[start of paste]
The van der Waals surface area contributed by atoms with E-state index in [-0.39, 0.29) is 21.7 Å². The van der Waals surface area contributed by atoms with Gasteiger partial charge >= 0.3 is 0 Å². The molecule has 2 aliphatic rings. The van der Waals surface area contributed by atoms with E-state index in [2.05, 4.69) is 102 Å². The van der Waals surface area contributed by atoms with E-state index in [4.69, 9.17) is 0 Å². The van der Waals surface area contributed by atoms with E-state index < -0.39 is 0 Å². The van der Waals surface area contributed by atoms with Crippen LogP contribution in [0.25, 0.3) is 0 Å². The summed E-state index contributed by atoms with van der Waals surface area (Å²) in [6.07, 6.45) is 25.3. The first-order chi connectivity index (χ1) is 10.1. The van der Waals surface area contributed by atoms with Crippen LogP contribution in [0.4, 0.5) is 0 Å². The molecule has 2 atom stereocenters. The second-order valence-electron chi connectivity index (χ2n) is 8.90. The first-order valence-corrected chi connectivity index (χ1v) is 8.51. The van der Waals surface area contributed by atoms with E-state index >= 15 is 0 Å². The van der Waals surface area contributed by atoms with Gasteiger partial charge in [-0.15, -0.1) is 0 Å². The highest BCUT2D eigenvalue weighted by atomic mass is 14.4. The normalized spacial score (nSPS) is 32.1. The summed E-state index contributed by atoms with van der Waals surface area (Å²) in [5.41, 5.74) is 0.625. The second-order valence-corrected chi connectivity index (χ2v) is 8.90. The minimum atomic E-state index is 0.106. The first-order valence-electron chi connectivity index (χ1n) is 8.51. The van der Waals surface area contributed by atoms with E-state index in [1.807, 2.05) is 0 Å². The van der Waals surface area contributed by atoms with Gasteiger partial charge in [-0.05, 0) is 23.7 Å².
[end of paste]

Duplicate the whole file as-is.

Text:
The van der Waals surface area contributed by atoms with E-state index in [-0.39, 0.29) is 21.7 Å². The van der Waals surface area contributed by atoms with Gasteiger partial charge >= 0.3 is 0 Å². The molecule has 2 aliphatic rings. The van der Waals surface area contributed by atoms with E-state index in [2.05, 4.69) is 102 Å². The van der Waals surface area contributed by atoms with E-state index in [4.69, 9.17) is 0 Å². The van der Waals surface area contributed by atoms with E-state index < -0.39 is 0 Å². The van der Waals surface area contributed by atoms with Crippen LogP contribution in [0.25, 0.3) is 0 Å². The summed E-state index contributed by atoms with van der Waals surface area (Å²) in [6.07, 6.45) is 25.3. The first-order chi connectivity index (χ1) is 10.1. The van der Waals surface area contributed by atoms with Crippen LogP contribution in [0.4, 0.5) is 0 Å². The molecule has 2 atom stereocenters. The second-order valence-electron chi connectivity index (χ2n) is 8.90. The first-order valence-corrected chi connectivity index (χ1v) is 8.51. The van der Waals surface area contributed by atoms with E-state index >= 15 is 0 Å². The van der Waals surface area contributed by atoms with Gasteiger partial charge in [-0.15, -0.1) is 0 Å². The highest BCUT2D eigenvalue weighted by atomic mass is 14.4. The normalized spacial score (nSPS) is 32.1. The summed E-state index contributed by atoms with van der Waals surface area (Å²) in [5.41, 5.74) is 0.625. The second-order valence-corrected chi connectivity index (χ2v) is 8.90. The minimum atomic E-state index is 0.106. The first-order valence-electron chi connectivity index (χ1n) is 8.51. The van der Waals surface area contributed by atoms with E-state index in [1.807, 2.05) is 0 Å². The van der Waals surface area contributed by atoms with Gasteiger partial charge in [-0.05, 0) is 23.7 Å².